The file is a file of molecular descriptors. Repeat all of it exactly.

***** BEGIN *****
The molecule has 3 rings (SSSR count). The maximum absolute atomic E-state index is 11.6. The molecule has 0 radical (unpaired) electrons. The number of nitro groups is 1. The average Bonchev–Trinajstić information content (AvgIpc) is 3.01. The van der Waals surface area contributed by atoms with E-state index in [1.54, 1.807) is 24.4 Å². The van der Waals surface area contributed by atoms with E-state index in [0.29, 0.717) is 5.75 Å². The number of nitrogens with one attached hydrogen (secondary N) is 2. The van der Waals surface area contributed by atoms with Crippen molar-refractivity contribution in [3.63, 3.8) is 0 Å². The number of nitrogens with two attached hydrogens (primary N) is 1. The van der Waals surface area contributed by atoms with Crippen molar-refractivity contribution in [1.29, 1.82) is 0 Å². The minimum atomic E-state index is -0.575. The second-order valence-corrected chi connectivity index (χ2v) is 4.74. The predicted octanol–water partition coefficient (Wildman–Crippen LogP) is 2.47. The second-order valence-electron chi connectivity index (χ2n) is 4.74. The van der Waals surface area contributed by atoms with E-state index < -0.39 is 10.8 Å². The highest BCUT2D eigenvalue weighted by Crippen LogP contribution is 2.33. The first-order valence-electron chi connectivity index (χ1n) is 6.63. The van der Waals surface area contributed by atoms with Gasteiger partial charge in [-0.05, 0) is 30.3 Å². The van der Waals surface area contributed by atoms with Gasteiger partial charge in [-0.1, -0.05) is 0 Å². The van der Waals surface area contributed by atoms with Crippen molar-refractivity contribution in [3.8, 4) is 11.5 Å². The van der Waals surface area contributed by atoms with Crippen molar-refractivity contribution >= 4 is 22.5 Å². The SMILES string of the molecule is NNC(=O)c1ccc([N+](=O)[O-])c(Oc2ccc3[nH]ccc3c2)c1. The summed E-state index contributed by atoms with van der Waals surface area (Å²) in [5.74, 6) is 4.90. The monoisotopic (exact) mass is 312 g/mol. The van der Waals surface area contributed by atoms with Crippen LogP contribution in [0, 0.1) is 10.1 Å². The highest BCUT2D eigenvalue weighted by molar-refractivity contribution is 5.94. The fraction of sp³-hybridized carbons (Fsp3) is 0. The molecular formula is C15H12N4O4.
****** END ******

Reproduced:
The molecule has 3 rings (SSSR count). The maximum absolute atomic E-state index is 11.6. The molecule has 0 radical (unpaired) electrons. The number of nitro groups is 1. The average Bonchev–Trinajstić information content (AvgIpc) is 3.01. The van der Waals surface area contributed by atoms with E-state index in [1.54, 1.807) is 24.4 Å². The van der Waals surface area contributed by atoms with E-state index in [0.29, 0.717) is 5.75 Å². The number of nitrogens with one attached hydrogen (secondary N) is 2. The van der Waals surface area contributed by atoms with Crippen molar-refractivity contribution in [3.63, 3.8) is 0 Å². The number of nitrogens with two attached hydrogens (primary N) is 1. The van der Waals surface area contributed by atoms with Crippen molar-refractivity contribution in [1.29, 1.82) is 0 Å². The minimum atomic E-state index is -0.575. The second-order valence-corrected chi connectivity index (χ2v) is 4.74. The predicted octanol–water partition coefficient (Wildman–Crippen LogP) is 2.47. The second-order valence-electron chi connectivity index (χ2n) is 4.74. The van der Waals surface area contributed by atoms with E-state index < -0.39 is 10.8 Å². The highest BCUT2D eigenvalue weighted by Crippen LogP contribution is 2.33. The first-order valence-electron chi connectivity index (χ1n) is 6.63. The van der Waals surface area contributed by atoms with Gasteiger partial charge in [-0.05, 0) is 30.3 Å². The van der Waals surface area contributed by atoms with Gasteiger partial charge in [-0.1, -0.05) is 0 Å². The van der Waals surface area contributed by atoms with Crippen molar-refractivity contribution in [3.8, 4) is 11.5 Å². The van der Waals surface area contributed by atoms with Crippen molar-refractivity contribution >= 4 is 22.5 Å². The SMILES string of the molecule is NNC(=O)c1ccc([N+](=O)[O-])c(Oc2ccc3[nH]ccc3c2)c1. The summed E-state index contributed by atoms with van der Waals surface area (Å²) in [5.74, 6) is 4.90. The monoisotopic (exact) mass is 312 g/mol. The van der Waals surface area contributed by atoms with Crippen LogP contribution in [0, 0.1) is 10.1 Å². The highest BCUT2D eigenvalue weighted by molar-refractivity contribution is 5.94. The fraction of sp³-hybridized carbons (Fsp3) is 0. The molecular formula is C15H12N4O4.